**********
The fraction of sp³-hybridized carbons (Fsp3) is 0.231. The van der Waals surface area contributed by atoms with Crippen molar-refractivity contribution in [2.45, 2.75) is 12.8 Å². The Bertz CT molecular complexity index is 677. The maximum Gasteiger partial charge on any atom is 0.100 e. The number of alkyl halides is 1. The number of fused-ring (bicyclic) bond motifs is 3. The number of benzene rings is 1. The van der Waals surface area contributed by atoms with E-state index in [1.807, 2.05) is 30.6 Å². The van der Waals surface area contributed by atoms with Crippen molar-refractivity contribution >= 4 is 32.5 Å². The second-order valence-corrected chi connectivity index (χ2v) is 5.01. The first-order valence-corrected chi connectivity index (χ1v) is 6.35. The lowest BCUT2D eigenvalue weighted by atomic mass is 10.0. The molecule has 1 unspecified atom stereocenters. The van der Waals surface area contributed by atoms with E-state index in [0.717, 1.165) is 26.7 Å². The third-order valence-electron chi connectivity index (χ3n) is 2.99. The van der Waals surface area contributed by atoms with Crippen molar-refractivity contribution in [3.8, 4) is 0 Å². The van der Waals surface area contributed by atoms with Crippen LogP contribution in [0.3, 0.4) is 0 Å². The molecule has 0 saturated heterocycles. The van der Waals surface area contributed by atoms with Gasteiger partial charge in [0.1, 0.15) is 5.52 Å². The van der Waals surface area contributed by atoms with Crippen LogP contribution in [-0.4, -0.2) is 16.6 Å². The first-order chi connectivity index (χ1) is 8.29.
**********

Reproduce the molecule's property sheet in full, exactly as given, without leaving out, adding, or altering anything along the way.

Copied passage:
The fraction of sp³-hybridized carbons (Fsp3) is 0.231. The van der Waals surface area contributed by atoms with Crippen molar-refractivity contribution in [2.45, 2.75) is 12.8 Å². The Bertz CT molecular complexity index is 677. The maximum Gasteiger partial charge on any atom is 0.100 e. The number of alkyl halides is 1. The number of fused-ring (bicyclic) bond motifs is 3. The number of benzene rings is 1. The van der Waals surface area contributed by atoms with E-state index in [1.807, 2.05) is 30.6 Å². The van der Waals surface area contributed by atoms with Crippen molar-refractivity contribution >= 4 is 32.5 Å². The second-order valence-corrected chi connectivity index (χ2v) is 5.01. The first-order valence-corrected chi connectivity index (χ1v) is 6.35. The lowest BCUT2D eigenvalue weighted by atomic mass is 10.0. The molecule has 1 unspecified atom stereocenters. The van der Waals surface area contributed by atoms with E-state index in [0.717, 1.165) is 26.7 Å². The third-order valence-electron chi connectivity index (χ3n) is 2.99. The van der Waals surface area contributed by atoms with Crippen molar-refractivity contribution in [3.8, 4) is 0 Å². The van der Waals surface area contributed by atoms with Crippen LogP contribution in [0.3, 0.4) is 0 Å². The molecule has 0 saturated heterocycles. The van der Waals surface area contributed by atoms with Gasteiger partial charge in [0.1, 0.15) is 5.52 Å². The van der Waals surface area contributed by atoms with Crippen LogP contribution in [-0.4, -0.2) is 16.6 Å². The first-order chi connectivity index (χ1) is 8.29.